I knew the first minute I saw Jennifer that she was the one. Jen was beautiful and the kind of person that everyone wants in their life. She listened, and when you talked with her you felt like you were the only person who mattered.
A few months later I finally told Jen, "I have a crush on you." At the time Jen was living in New York and I was in Cleveland. After 6 months of long distance dating, I moved to New York.
I remember getting to town with an engagement ring burning a hole in my pocket and the girl of my dreams waiting for me. That first evening, after dinner at our favorite Italian restaurant, I got down on one knee and proposed to Jennifer. For the entire cab ride home we held each other close and stared at the ring on Jen's finger, totally in love.
In September of 2007 we were married in Central Park. When I first saw Jen walking down the path I couldn't hold back the tears, she looked so beautiful and full of life. I was just feeling more happiness than I ever imagined could exist in this world.
I still struggle to believe that 5 months after this perfect day, I picked up the phone to hear Jen tell me she had been diagnosed with cancer. I rushed home to be with her. Completely numb, I remember telling Jen, "We have each other, we'll get through this together."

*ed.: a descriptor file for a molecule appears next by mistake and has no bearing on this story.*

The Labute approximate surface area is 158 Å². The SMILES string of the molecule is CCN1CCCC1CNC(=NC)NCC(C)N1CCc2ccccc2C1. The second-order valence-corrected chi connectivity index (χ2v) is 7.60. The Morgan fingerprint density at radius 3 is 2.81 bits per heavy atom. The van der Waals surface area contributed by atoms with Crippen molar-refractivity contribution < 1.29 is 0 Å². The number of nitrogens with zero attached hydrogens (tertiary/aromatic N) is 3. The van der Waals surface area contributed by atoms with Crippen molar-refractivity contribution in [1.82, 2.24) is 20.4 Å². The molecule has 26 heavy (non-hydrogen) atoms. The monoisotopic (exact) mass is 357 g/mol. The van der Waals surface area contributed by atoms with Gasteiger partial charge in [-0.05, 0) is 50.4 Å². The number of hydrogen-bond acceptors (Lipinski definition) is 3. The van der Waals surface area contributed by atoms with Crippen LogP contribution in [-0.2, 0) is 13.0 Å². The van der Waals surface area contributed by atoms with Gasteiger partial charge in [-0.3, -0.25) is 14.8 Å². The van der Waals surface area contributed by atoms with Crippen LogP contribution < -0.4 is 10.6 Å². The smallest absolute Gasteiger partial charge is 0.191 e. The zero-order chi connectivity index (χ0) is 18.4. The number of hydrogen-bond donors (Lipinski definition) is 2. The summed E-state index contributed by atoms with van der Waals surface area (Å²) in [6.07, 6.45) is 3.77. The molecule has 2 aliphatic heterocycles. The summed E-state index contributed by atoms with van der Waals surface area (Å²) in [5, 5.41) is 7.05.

Our promise of forever was now being challenged by something completely out of our control, but we made the most of life and embraced each moment, never letting cancer get in the way of our loving each other. With every challenge we grew closer. We were so attuned to each other, words became less important. I remember one moment, Jen had just been admitted to the hospital, in tremendous pain. I felt so helpless. Looking up at me from her hospital bed, Jen told me, "You have to look me in the eyes, it's the only way I can deal with this pain."
I miss her eyes with all of my heart.
Before going to sleep Jen and I used to ask each other what the best and worst part of the day was, choosing to tell the best part last so we could fall asleep happy. The night we came home from the hospital after being told that Jennifer’s liver was failing and she didn’t have long to live, I asked Jen to tell me what she loved most about the day, which we had spent with family and a few close friends. Jennifer thought for a moment then looked through my eyes and into my soul. She said, “I loved it all.”